Jen Hogg, semifinalist in the 2019 Great British Sewing Bee, has developed the sewing tool you didn’t know you needed: circular seam allowance guides. These wooden disks and rings enable you to trace seam allowances of different widths along pattern edges, without measuring and rulers. The Jenerates Seam Circles come in metric and imperial diameters with common seam allowance widths; each set includes eight circles. They’re made in Scotland from Forest Stewardship Council-approved cherry wood.
A central principle in sustainable fashion is wearing your clothes longer. Rather than replacing items every season, find ways to extend the life of your garments. One useful tool in this effort is the Beautural Fabric Shaver, a compact, battery-operated lint and pill remover. This defuzzer has an adjustable spacer so you can vary the distance between the shaving surface and the fabric; this accommodates textiles of different textures. It comes with two replacement blades and a drawstring bag to keep the shaver and all its accessories together.
Show your love for sewing and textiles with these fun items.
You’re a sewist down to your toes. At Redbubble.com, search for “sock” and “sewing” to discover a plethora of designs that represent all aspects of your favorite hobby. (In many cases, you’ll also find matching items from T-shirts to phone cases.) These make excellent stocking stuffers, as well as secret Santa presents.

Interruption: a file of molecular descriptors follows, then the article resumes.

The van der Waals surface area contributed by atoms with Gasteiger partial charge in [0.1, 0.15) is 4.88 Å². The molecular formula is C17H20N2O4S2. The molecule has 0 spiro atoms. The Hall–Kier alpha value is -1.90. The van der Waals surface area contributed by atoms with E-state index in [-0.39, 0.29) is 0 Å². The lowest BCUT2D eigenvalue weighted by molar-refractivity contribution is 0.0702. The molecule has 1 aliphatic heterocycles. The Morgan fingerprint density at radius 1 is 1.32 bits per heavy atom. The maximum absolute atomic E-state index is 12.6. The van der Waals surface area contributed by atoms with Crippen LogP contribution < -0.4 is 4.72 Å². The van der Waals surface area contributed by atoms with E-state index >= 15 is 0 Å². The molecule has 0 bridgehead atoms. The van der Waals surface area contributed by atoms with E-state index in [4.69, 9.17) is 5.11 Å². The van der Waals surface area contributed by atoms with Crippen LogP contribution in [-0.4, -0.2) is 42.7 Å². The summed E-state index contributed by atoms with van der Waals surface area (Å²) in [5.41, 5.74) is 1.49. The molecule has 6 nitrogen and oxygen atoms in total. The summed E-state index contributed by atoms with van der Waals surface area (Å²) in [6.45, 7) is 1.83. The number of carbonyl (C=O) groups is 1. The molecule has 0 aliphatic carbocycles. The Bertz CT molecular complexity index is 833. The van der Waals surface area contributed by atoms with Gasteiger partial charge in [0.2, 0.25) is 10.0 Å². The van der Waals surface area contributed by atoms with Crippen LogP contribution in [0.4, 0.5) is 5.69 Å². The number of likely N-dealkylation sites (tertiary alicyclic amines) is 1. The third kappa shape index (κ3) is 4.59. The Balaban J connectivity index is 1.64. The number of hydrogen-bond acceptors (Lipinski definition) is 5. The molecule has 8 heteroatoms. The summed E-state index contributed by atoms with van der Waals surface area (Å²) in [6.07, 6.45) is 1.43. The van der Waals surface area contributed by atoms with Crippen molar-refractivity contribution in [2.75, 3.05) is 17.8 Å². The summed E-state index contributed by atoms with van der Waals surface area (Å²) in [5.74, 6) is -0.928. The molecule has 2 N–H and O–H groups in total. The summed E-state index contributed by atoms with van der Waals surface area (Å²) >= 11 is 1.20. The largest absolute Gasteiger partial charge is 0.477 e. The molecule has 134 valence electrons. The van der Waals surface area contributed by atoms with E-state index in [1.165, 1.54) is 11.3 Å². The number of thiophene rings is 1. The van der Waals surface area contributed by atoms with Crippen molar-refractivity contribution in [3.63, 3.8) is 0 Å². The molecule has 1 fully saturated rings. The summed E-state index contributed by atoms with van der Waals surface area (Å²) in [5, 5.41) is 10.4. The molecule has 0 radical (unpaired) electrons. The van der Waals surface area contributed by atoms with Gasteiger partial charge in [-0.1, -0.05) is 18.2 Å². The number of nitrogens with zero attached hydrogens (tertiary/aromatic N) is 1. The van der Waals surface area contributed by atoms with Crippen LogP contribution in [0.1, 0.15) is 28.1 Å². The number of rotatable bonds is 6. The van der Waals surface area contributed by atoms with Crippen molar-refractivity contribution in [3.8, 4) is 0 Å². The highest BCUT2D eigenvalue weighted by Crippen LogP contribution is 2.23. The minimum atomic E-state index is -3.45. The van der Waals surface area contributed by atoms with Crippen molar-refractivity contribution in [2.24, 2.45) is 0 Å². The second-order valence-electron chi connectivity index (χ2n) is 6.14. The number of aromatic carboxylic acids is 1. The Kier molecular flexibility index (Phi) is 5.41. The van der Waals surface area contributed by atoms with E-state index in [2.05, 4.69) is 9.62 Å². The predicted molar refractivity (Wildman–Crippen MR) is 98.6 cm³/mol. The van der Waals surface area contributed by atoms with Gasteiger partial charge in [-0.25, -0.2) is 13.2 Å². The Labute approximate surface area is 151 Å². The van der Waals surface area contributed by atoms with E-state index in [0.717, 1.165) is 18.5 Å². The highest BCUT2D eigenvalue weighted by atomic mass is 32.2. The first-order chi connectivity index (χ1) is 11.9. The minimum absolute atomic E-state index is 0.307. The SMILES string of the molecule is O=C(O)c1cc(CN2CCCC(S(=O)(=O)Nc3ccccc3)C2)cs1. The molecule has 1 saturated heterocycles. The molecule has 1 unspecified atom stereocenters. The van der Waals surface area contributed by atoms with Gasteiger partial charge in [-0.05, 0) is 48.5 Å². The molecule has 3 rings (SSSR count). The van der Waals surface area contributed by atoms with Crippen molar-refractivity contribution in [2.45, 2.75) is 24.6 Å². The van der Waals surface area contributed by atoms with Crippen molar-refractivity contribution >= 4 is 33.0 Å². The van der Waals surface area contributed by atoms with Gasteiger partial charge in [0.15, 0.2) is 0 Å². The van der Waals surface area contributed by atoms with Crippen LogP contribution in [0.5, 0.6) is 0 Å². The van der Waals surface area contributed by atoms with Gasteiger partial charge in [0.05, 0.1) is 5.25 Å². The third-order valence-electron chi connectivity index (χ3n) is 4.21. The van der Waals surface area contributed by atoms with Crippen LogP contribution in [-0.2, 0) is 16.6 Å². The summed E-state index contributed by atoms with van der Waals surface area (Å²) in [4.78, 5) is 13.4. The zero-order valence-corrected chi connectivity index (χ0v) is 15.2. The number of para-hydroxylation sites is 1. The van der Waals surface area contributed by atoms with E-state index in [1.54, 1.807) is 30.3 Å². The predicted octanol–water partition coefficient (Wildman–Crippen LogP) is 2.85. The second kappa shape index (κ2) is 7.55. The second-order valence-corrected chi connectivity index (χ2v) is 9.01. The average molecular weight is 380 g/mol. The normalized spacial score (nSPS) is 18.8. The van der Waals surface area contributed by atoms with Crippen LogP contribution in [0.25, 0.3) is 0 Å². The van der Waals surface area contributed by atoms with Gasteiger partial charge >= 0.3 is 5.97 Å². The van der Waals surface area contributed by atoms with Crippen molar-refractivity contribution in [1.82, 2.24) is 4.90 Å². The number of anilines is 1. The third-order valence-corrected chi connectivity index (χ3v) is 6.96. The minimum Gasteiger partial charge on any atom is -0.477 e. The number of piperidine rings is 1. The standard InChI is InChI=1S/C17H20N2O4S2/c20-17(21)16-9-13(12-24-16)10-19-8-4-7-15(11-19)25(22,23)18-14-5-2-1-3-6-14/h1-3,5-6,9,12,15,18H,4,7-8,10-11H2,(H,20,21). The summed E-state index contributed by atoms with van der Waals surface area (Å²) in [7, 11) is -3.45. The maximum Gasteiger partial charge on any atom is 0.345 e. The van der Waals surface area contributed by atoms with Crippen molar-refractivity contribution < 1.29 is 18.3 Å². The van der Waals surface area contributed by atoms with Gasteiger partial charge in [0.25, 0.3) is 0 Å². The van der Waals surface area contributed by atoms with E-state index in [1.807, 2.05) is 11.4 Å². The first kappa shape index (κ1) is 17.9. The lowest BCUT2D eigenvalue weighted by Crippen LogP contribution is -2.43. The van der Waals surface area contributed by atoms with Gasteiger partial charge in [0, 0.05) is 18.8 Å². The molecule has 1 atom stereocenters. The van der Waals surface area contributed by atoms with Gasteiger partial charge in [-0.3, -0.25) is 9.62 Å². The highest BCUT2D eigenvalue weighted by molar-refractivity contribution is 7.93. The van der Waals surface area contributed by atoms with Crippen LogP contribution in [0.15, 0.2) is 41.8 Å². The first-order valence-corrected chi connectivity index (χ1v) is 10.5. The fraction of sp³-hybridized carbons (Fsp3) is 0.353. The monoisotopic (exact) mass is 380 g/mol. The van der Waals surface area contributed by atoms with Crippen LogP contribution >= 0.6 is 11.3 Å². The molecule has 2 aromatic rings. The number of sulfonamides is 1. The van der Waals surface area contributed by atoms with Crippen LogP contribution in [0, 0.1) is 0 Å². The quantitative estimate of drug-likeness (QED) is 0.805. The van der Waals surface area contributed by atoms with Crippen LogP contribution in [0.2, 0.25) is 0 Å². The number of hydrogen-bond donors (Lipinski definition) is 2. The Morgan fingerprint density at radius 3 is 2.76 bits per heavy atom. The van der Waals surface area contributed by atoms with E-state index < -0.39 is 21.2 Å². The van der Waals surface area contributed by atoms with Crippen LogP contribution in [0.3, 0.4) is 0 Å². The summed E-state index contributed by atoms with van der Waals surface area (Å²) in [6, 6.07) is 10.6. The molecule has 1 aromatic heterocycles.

Redbubble.com; vintage geometric quilt socks, $18.84; sewing tools and notions socks, $16.15
Cathe Holden’s enamel zipper charms come with lobster hooks so you can attach them to your jacket, bag, or wherever else you need to decorate a zipper. There’s no reason you couldn’t make jewelry from these little charms, or use them to identify your scissors, or make wine glass charms for your next sip ’n’ sew. The colorful depictions of sewing tools and notions will make you smile.
FatQuarterShop.com; $8.98 to $11.98 per pair
Burnley and Trowbridge specializes in “accurate goods for historical fashion.” But they focus on high-quality fabrics and notions that will enhance contemporary sewing just as well. We love their silk threads, including buttonhole and quilter’s twist. They come in a selection of colors and make lovely hand-sewn buttonholes, but you could use them for thread buttons, hand-worked topstitching, or other decorative purposes.
The brass hook-and-eye set is based on a closure found in an archaeological excavation. It’s 2-1⁄4 inches long when fastened and has an artisanal flair that would look equally good on a medieval cloak or a modern jacket.
BurnleyAndTrowbridge.com; silk thread, $4.50/20-meter card; hook-and-eye set, $10.00
Join the Bandana of the Month club to receive limited-edition bandanas, printed on 100-percent cotton, with water-based inks. There’s a new design each month, by a different artist. Bandanas are 22 inches square; some are fully hemmed, other have one or two selvage edges. Wear them as you like, or incorporate them as fabric into bags, quilts, or garments. You can also buy individual pieces from previous months, when available.
BandanaOfTheMonth.club; $20.00/month for a subscription; $24.00 for individual bandanas
Books of Your Dreams
You can’t always be sewing. When you’re not, you can keep your imagination alive with these top-notch selections.
Pieces of history
Patchwork: A World Tour, by Catherine Legrand (Thames & Hudson, 2023), offers a wide-ranging view of pieced fabric traditions through time and around the globe. The author shares more than 300 images of patchwork items, including soft furnishings and clothing, that tell a diverse ethnographic story. The author, a knowledgeable textile artist, provides helpful and engaging descriptions of how the featured
pieces were made.